Coronavirus has changed life as we had come to know it in many ways. None of us will be going on an overseas holiday for some time, crowded events remain off limits and the economic fallout will be substantial.
From a retail perspective, it has impacted all of you regardless of where in the sector you operate. Just about all of you are having to cap the number of people who enter your store, record contact details of customers and limit some of the services you normally offer. Indeed, some of you still haven’t been able to restart trading or have been forced to close the doors again if you’re in Melbourne.
Last night, I took part in a forum lead by the Department of Jobs, Precincts and Regions on the roadmap to recovery for Victoria. The Victorian Government will be implementing a “traffic light” system which will be used to determine how businesses and industries can operate when stage four restrictions are eased in Victoria with input from peak industry bodies. This finalised roadmap will be released on Sunday. The National Retail Association will continue to advocate for the best outcomes for our members affected by these lockdowns.
The pandemic has also changed consumer behaviour. Analysis released last week by AMP revealed that lockdowns had intensified the already growing rate of online sales. In particular, it appears that more Australians are making digital purchases on products for the home such as groceries, equipment and house furnishings.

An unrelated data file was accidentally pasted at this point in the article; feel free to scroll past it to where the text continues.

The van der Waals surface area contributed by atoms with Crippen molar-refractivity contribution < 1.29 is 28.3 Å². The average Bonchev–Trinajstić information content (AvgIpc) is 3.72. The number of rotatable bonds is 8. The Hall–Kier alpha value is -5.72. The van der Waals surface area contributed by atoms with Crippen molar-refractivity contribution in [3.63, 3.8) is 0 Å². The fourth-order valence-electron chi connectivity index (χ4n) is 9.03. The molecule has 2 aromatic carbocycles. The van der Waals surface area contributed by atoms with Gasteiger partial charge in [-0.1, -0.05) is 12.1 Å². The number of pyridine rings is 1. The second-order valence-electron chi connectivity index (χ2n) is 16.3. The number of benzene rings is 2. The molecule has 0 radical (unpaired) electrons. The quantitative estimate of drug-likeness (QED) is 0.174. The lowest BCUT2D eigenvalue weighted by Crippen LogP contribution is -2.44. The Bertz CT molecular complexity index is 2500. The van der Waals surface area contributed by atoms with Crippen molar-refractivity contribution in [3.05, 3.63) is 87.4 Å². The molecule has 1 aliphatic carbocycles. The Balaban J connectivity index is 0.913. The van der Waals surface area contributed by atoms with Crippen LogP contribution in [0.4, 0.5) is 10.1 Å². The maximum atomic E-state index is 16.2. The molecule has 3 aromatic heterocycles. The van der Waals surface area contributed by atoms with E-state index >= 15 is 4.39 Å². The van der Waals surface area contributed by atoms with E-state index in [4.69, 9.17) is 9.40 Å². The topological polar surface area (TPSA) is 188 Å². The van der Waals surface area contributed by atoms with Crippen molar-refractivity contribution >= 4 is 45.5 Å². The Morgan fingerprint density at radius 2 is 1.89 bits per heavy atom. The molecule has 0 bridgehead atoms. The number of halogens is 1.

This may see a few commentators get a little overly excited and proclaim the death of bricks and mortar retail. While there’s certainly challenges for any business following COVID-19, physical stores are not going to disappear when all restrictions are eventually lifted. Rather, the point is that for many of you an online revenue stream complements your store and helps to maximise sales.
While online retail certainly offers convenience, consumers who are looking for a shopping experience will always do that at a physical store. There is a future for both, but it will be interesting to see if any changes remain permanent or are merely temporary trends forced by COVID-19.
Meanwhile, at the time of writing it appears that a resolution has been reached between Scentre Group and Mosaic Brands. Last week a rent dispute between the pair resulted in 129 stores across Australia being unable to trade. It’s good news for all the staff who would have been affected, as well as the shoppers of the various stores that Mosaic oversees.
Also, last Friday the NRA was proud to launch a new publication for employers, the ‘Guide to Creating Trans Inclusive Workplaces’ as part of ‘Wear it Purple’ Day. The Guide explains important concepts, addresses common mistakes and misunderstandings, and educates businesses on steps they can take to create a more inclusive workplace for trans employees.
To launch the Guide, the NRA conducted a panel discussion with speakers from Headspace and LUSH Cosmetics. Thank you to all of you who attended the online event and we hope you find the Guide useful.
Watch the Panel Discussion
Download the Guide
All the best for the week and keep well.